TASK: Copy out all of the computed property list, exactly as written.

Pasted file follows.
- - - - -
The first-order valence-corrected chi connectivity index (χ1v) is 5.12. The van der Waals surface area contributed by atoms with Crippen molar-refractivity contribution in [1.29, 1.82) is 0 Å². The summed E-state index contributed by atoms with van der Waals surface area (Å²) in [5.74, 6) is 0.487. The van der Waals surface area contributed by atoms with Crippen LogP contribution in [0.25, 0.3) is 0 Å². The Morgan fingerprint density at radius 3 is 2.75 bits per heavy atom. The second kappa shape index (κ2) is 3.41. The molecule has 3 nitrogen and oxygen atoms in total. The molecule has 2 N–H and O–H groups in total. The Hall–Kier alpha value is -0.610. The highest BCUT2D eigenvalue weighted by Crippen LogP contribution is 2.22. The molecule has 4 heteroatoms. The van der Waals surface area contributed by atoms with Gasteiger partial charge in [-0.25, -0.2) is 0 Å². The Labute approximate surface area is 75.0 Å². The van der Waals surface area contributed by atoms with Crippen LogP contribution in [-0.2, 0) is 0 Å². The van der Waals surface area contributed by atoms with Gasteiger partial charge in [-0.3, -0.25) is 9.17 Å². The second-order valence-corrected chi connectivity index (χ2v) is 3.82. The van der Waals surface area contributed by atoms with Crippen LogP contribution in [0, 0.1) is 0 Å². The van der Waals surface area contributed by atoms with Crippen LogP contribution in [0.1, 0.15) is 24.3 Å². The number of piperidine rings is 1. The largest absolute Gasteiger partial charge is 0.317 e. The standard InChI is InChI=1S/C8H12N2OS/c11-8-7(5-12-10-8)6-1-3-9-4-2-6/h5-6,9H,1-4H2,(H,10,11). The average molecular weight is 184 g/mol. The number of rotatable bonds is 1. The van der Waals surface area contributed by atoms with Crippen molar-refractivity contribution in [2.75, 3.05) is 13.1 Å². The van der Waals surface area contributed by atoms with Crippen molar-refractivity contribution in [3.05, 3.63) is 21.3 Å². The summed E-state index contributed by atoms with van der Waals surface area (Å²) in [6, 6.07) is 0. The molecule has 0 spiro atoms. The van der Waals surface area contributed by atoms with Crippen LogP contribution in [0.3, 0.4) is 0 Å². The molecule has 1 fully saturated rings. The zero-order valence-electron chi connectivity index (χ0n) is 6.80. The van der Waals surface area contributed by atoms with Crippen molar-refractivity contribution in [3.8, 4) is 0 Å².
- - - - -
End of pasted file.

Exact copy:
The first-order valence-corrected chi connectivity index (χ1v) is 5.12. The van der Waals surface area contributed by atoms with Crippen molar-refractivity contribution in [1.29, 1.82) is 0 Å². The summed E-state index contributed by atoms with van der Waals surface area (Å²) in [5.74, 6) is 0.487. The van der Waals surface area contributed by atoms with Crippen LogP contribution in [0.25, 0.3) is 0 Å². The Morgan fingerprint density at radius 3 is 2.75 bits per heavy atom. The second kappa shape index (κ2) is 3.41. The molecule has 3 nitrogen and oxygen atoms in total. The molecule has 2 N–H and O–H groups in total. The Hall–Kier alpha value is -0.610. The highest BCUT2D eigenvalue weighted by Crippen LogP contribution is 2.22. The molecule has 4 heteroatoms. The van der Waals surface area contributed by atoms with Gasteiger partial charge in [-0.25, -0.2) is 0 Å². The Labute approximate surface area is 75.0 Å². The van der Waals surface area contributed by atoms with Crippen LogP contribution in [-0.2, 0) is 0 Å². The van der Waals surface area contributed by atoms with Gasteiger partial charge in [-0.3, -0.25) is 9.17 Å². The second-order valence-corrected chi connectivity index (χ2v) is 3.82. The van der Waals surface area contributed by atoms with Crippen LogP contribution in [0, 0.1) is 0 Å². The van der Waals surface area contributed by atoms with Crippen LogP contribution in [0.1, 0.15) is 24.3 Å². The number of piperidine rings is 1. The largest absolute Gasteiger partial charge is 0.317 e. The standard InChI is InChI=1S/C8H12N2OS/c11-8-7(5-12-10-8)6-1-3-9-4-2-6/h5-6,9H,1-4H2,(H,10,11). The average molecular weight is 184 g/mol. The number of rotatable bonds is 1. The van der Waals surface area contributed by atoms with Crippen molar-refractivity contribution in [2.75, 3.05) is 13.1 Å². The van der Waals surface area contributed by atoms with Crippen molar-refractivity contribution in [3.05, 3.63) is 21.3 Å². The summed E-state index contributed by atoms with van der Waals surface area (Å²) in [6, 6.07) is 0. The molecule has 0 spiro atoms. The van der Waals surface area contributed by atoms with Crippen LogP contribution in [0.3, 0.4) is 0 Å². The molecule has 1 fully saturated rings. The zero-order valence-electron chi connectivity index (χ0n) is 6.80. The van der Waals surface area contributed by atoms with Crippen molar-refractivity contribution in [3.8, 4) is 0 Å².